Kate Harding: I can't get past the fact that so much of this article echoes anti-choice framing about liberal, pro-choice women. We hate children (hence the presence of a child at the party is a "contradiction" -- seriously?), we don't value men's feelings and opinions, we actually turn "male" when we get angry ... what MB said, basically.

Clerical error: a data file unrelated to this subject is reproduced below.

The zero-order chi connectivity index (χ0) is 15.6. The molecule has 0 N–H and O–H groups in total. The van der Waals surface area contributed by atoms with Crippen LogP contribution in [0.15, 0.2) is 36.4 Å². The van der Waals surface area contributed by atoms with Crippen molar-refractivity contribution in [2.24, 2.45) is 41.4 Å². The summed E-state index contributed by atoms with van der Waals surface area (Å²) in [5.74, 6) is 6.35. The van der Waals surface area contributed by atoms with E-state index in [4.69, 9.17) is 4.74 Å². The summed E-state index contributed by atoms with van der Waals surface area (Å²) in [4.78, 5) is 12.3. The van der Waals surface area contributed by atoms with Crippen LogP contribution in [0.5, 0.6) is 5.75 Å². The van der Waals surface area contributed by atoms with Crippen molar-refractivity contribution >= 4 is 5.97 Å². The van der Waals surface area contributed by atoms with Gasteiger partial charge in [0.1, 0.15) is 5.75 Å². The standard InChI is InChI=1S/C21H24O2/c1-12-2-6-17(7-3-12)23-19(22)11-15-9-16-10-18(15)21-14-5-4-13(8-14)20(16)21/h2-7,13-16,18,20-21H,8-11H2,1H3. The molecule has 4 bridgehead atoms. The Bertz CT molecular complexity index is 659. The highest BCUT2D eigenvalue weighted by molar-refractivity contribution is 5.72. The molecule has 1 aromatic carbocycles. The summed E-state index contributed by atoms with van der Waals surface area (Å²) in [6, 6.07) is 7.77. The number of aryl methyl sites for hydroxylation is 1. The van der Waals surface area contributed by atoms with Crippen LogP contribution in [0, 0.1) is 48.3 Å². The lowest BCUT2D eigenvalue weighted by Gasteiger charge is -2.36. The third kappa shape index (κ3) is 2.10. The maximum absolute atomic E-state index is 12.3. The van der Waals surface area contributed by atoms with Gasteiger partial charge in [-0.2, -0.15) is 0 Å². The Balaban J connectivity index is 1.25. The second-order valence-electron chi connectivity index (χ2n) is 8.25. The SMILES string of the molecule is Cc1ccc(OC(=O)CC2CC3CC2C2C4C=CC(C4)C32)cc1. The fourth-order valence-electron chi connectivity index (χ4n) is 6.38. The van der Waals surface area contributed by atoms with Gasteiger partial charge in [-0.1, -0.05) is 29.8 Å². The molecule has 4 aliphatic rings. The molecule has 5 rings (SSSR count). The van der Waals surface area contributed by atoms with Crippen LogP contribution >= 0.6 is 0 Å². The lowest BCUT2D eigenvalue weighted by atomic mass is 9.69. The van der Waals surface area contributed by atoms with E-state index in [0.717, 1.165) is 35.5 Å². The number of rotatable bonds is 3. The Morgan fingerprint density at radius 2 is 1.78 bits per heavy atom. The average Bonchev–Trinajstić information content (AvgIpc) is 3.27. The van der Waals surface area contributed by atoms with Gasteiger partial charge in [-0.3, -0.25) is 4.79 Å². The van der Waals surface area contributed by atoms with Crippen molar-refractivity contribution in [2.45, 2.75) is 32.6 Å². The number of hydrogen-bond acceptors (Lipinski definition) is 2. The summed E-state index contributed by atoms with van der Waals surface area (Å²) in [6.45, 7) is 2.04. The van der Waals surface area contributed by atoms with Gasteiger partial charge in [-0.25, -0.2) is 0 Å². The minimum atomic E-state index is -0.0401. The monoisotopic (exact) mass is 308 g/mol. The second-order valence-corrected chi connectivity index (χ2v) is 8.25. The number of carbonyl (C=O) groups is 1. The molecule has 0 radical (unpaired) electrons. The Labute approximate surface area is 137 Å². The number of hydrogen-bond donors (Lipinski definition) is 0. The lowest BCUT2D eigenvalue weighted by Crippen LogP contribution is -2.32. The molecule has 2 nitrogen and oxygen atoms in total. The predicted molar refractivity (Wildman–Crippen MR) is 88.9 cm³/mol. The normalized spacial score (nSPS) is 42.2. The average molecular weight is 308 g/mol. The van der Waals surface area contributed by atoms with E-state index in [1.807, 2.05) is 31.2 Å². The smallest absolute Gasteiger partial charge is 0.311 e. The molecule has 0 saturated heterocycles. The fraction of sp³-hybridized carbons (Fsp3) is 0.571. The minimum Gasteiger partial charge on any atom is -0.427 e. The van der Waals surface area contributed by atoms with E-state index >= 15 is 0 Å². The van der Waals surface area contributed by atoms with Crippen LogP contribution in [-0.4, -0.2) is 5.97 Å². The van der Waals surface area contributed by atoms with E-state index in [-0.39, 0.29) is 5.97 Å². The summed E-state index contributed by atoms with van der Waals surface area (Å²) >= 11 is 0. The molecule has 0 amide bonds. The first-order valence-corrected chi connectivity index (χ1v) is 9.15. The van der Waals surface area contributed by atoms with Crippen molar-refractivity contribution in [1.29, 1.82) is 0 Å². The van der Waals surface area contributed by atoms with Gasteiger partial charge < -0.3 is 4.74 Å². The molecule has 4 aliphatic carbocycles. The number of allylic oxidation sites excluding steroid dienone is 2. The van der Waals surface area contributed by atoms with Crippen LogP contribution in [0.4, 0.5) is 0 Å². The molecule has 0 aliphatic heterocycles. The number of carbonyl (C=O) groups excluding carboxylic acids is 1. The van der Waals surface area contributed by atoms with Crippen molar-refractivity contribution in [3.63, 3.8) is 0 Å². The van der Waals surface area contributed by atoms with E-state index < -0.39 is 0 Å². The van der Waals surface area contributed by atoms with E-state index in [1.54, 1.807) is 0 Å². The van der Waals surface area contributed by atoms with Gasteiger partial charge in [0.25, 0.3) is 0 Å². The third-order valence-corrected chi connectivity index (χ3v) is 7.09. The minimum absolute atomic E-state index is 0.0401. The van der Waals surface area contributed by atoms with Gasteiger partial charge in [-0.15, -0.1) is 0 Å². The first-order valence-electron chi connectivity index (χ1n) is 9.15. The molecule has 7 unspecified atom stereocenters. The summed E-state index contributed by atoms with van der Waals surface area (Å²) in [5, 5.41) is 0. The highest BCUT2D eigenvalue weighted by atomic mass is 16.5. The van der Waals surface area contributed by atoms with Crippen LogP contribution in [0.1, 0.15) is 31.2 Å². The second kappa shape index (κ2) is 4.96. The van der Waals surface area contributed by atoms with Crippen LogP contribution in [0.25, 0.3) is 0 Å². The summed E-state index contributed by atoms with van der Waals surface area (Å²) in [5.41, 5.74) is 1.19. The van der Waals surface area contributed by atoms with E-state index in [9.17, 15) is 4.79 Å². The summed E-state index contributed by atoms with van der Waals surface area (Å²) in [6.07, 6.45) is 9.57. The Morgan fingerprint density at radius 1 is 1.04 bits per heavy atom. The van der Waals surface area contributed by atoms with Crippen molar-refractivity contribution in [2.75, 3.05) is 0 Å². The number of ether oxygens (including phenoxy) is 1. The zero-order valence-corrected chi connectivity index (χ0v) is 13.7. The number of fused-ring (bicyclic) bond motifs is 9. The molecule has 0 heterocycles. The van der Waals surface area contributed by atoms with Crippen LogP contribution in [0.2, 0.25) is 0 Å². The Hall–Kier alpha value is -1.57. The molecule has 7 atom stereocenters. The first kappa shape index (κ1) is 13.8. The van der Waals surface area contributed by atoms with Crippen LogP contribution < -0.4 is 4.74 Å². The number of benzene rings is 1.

As for the party itself, I agree with Lynn that it rubs me the wrong way from an etiquette standpoint, but not just because being asked to subsidize an abortion might make some friends uncomfortable. More generally, when did house parties become fundraisers? In my day, if you couldn't afford to offer dinosaur ribs and libations to all your friends, you threw a BYOB potluck -- you didn't charge a freakin' cover to get into your living room. I just fundamentally don't like this idea that we're all entitled to hand our friends a bill for the pleasure of our company. (See also: People who get pissy about insufficiently expensive wedding gifts.) But if you're going to collect donations at a party, I don't necessarily have a problem with it being for an abortion in particular. I do think it's important to acknowledge that not everyone sees every abortion as a tragedy. And that having an abortion as a young woman does not mean you're an evil child-hater. (She's having an abortion but still hangs with friends who had a baby? Whaaa? Sorry, I'm still stuck on that.) As Lynn said, not being pregnant at 22 can indeed be legitimate cause for celebration. If fundraising parties are common among your peers, why not?